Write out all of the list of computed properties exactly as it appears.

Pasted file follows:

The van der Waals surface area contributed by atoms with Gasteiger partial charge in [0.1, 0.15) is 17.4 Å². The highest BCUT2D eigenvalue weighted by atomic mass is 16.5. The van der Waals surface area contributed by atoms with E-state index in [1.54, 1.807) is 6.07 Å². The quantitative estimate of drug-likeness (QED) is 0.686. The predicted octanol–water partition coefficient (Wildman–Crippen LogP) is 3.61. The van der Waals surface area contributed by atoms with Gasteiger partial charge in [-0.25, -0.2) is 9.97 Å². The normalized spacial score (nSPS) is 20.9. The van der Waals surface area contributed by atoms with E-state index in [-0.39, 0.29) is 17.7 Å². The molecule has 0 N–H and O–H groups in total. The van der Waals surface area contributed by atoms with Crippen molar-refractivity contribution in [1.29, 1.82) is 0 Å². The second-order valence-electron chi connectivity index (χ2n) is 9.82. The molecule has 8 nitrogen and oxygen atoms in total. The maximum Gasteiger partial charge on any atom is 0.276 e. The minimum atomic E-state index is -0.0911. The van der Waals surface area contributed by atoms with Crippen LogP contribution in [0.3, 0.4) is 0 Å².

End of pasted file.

The van der Waals surface area contributed by atoms with Gasteiger partial charge in [0.1, 0.15) is 17.4 Å². The highest BCUT2D eigenvalue weighted by atomic mass is 16.5. The van der Waals surface area contributed by atoms with E-state index in [1.54, 1.807) is 6.07 Å². The quantitative estimate of drug-likeness (QED) is 0.686. The predicted octanol–water partition coefficient (Wildman–Crippen LogP) is 3.61. The van der Waals surface area contributed by atoms with Gasteiger partial charge in [-0.25, -0.2) is 9.97 Å². The normalized spacial score (nSPS) is 20.9. The van der Waals surface area contributed by atoms with E-state index in [-0.39, 0.29) is 17.7 Å². The molecule has 0 N–H and O–H groups in total. The van der Waals surface area contributed by atoms with Crippen molar-refractivity contribution in [1.29, 1.82) is 0 Å². The second-order valence-electron chi connectivity index (χ2n) is 9.82. The molecule has 8 nitrogen and oxygen atoms in total. The maximum Gasteiger partial charge on any atom is 0.276 e. The minimum atomic E-state index is -0.0911. The van der Waals surface area contributed by atoms with Crippen LogP contribution in [0.3, 0.4) is 0 Å².